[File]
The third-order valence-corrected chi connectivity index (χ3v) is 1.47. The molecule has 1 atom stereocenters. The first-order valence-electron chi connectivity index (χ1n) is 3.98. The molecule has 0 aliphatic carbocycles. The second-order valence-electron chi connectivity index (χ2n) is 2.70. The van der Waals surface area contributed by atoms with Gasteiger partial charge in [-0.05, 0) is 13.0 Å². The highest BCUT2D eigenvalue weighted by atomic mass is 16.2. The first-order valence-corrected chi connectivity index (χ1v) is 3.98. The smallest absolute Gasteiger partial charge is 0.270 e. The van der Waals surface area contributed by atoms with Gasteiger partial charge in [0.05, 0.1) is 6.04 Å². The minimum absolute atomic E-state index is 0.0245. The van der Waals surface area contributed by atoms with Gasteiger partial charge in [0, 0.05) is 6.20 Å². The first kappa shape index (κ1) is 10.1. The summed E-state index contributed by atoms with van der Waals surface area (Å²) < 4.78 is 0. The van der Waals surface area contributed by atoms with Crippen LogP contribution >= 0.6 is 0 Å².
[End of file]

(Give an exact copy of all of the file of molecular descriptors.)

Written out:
The third-order valence-corrected chi connectivity index (χ3v) is 1.47. The molecule has 1 atom stereocenters. The first-order valence-electron chi connectivity index (χ1n) is 3.98. The molecule has 0 aliphatic carbocycles. The second-order valence-electron chi connectivity index (χ2n) is 2.70. The van der Waals surface area contributed by atoms with Gasteiger partial charge in [-0.05, 0) is 13.0 Å². The highest BCUT2D eigenvalue weighted by atomic mass is 16.2. The first-order valence-corrected chi connectivity index (χ1v) is 3.98. The smallest absolute Gasteiger partial charge is 0.270 e. The van der Waals surface area contributed by atoms with Gasteiger partial charge in [0.05, 0.1) is 6.04 Å². The minimum absolute atomic E-state index is 0.0245. The van der Waals surface area contributed by atoms with Gasteiger partial charge in [0, 0.05) is 6.20 Å². The first kappa shape index (κ1) is 10.1. The summed E-state index contributed by atoms with van der Waals surface area (Å²) < 4.78 is 0. The van der Waals surface area contributed by atoms with Crippen LogP contribution >= 0.6 is 0 Å².